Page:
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Financial Aid for Parents: Does Claiming Financial Need Hurt College Applications?

financial-aid-awardsThere are many factors that students and parents should consider when selecting colleges and universities to apply to. Perhaps the most important factor is if the school offers a good program in the student’s academic area of interest, but the selection process should not end there. With the economy in a years-long slump, financial aid has seldom been more important to families hoping to put their children through college. It is estimated that over 10 million students applied for financial aid in 2011. Financial aid from the college or university a student attends can mean the difference between being able to go to college and needing to enter the job market right out of high school. Many parents are beginning to worry that applying for financial aid will negatively affect their students’ chances of being accepted to the school of their choice, which leads them to making some common mistakes on their applications.

Are Need-Blind Schools A Myth?
A need-blind school is one that does not review the financial status or need of the family when reviewing the student’s admissions application. The student’s application is considered solely on merits such as academic performance in the classroom, scores on standardized tests, extracurricular achievements, and volunteer activities. Students and parents should be realistic about how desirable their application to these schools will be, as these schools are most likely to be very selective about whom they admit. While there are a handful of colleges in the United States that claim to admit students based on merit alone, the vast majority of schools in the U.S. will consider a family’s ability to pay when making their admissions decisions.

Truly Need-Blind Colleges and Institutions
Some of the wealthiest schools in the country, such as Harvard, Dartmouth, and Yale, can afford to be truly need-blind. These schools selectively admit only those students who are the best candidates to their school, regardless of need. However, these schools have enormous endowments and can afford to pay for students who do not pay full tuition; many schools must at least partially consider the probable financial need of a student, even when the student’s financial aid application status is not listed on the admissions application. If a student’s admissions essay casually mentions a summer in the Seychelles, for example, that sends a message to admissions officers that the student may be able to pay full tuition. Often parents will state outright in their application that they’re able to pay full tuition, but this is probably not actually helpful.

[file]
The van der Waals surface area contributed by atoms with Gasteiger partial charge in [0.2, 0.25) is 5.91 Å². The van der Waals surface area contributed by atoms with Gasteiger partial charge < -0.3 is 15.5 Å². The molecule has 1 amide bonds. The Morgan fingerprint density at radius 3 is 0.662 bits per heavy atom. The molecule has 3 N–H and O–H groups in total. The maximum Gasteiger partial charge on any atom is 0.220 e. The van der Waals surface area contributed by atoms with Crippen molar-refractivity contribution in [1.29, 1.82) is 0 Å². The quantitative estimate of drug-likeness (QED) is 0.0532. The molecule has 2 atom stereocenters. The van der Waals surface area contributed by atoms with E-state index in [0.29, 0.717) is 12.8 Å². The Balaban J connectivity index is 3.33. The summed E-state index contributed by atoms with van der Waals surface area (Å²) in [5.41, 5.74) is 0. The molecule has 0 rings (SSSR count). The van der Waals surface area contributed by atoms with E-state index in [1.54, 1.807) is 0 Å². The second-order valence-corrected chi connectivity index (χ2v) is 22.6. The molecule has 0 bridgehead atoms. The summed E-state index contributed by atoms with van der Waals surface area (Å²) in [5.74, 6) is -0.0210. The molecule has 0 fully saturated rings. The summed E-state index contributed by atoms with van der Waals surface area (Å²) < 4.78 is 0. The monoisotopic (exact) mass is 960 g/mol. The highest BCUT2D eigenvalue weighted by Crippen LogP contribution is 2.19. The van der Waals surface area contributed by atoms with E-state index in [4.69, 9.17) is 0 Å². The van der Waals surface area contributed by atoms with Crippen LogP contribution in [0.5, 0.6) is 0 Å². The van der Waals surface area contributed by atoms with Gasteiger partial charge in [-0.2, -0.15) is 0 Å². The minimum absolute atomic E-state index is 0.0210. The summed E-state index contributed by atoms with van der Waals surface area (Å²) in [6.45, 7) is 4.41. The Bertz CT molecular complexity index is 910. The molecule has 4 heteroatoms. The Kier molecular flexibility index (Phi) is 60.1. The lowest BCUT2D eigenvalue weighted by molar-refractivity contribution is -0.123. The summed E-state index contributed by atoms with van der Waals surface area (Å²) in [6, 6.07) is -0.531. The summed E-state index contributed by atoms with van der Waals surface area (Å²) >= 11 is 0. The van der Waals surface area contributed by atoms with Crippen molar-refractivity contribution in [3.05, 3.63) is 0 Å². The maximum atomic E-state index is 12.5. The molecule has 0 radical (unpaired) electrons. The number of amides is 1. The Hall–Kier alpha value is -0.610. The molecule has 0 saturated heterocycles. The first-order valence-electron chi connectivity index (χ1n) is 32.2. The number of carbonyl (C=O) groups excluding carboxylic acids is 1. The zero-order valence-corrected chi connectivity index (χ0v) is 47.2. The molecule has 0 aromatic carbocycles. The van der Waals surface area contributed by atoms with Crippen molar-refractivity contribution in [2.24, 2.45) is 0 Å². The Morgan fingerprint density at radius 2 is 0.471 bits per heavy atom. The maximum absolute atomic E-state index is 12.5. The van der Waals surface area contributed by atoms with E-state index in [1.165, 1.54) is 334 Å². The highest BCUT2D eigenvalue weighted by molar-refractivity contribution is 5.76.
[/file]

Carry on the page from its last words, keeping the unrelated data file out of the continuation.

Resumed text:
Need-Sensitive Schools: A Middle Ground
Some schools are entirely need-blind and others openly review an applicant’s ability to pay for tuition, but others consider themselves mostly need-blind schools. These are schools that may be most concerned with the applicants’ merits, but which will take into account the student’s financial needs if they are sizeable. While some schools may be truly or mostly need blind when considering applicants, some may treat applicants on a wait list differently when it comes to financial need. In fact, the National Association for College Admission Counseling conducted a study in 2008 that showed that about six percent of private schools were need-sensitive for students on their wait list. Admissions departments will often tell you what their policy is regarding financial aid and admissions. One way to ensure a student’s application receives the most favorable review is to apply for early admission. Many schools assess applications without regard to financial need before a certain deadline, so applying within that window may give students who are concerned about their financial need affecting their application the best chance of being accepted.

Applying for the Top Schools
Parents and students alike are deterred from applying for admissions to top schools like Yale, Standard, and Harvard because they believe that they will not be able to pay the tuition and fees at these schools. However, because these wealthy schools may be truly need-blind, they may be able to offer a more attractive financial aid package to students. The cost of tuition should not deter students who want to attend these schools and who have the academic background to thrive at these schools from applying for admissions.

How to Consider Financial Aid Status When Applying
The fact is that admissions departments consider many factors when reviewing a financial aid package. While some will openly consider if a student requires financial aid, grants, and scholarships in order to attend, others may be more subtle about reviewing applicants’ financial need. Students concerned about their financial need affecting their application can apply for early admission, when many colleges maintain a need-blind attitude to application assessment. Parents and students alike can stay realistic about the desirability of their application, and should focus on applying to schools to which they feel acceptance is within reach.

With each school considering financial need in different ways, parents and students may be understandably concerned about how financial need could affect their own applications. The bottom line is that students should apply for the schools that are the best fit for their academic interests. Even schools that may place some emphasis on financial need in admissions decisions will probably not rule out an applicant who is well-qualified based on need alone. It is best to apply for the right schools that are a good fit; a financial aid package will often be provided that helps to make paying for the school more affordable.


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